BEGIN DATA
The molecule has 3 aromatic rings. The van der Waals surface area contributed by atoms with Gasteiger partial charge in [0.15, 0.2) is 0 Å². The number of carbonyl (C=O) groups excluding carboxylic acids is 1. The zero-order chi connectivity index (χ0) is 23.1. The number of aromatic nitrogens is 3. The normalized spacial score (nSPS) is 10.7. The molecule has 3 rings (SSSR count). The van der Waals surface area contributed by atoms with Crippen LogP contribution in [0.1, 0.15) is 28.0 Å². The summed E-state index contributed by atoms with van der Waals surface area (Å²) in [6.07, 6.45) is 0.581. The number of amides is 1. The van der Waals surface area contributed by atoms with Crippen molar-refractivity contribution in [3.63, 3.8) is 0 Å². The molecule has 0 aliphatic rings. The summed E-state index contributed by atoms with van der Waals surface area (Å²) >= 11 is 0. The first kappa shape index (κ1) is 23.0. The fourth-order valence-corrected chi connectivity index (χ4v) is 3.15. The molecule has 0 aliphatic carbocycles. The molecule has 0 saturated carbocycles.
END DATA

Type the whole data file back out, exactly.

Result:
The molecule has 3 aromatic rings. The van der Waals surface area contributed by atoms with Gasteiger partial charge in [0.15, 0.2) is 0 Å². The number of carbonyl (C=O) groups excluding carboxylic acids is 1. The zero-order chi connectivity index (χ0) is 23.1. The number of aromatic nitrogens is 3. The normalized spacial score (nSPS) is 10.7. The molecule has 3 rings (SSSR count). The van der Waals surface area contributed by atoms with Crippen LogP contribution in [0.1, 0.15) is 28.0 Å². The summed E-state index contributed by atoms with van der Waals surface area (Å²) in [6.07, 6.45) is 0.581. The number of amides is 1. The van der Waals surface area contributed by atoms with Crippen molar-refractivity contribution in [3.63, 3.8) is 0 Å². The molecule has 0 aliphatic rings. The summed E-state index contributed by atoms with van der Waals surface area (Å²) >= 11 is 0. The first kappa shape index (κ1) is 23.0. The fourth-order valence-corrected chi connectivity index (χ4v) is 3.15. The molecule has 0 aliphatic carbocycles. The molecule has 0 saturated carbocycles.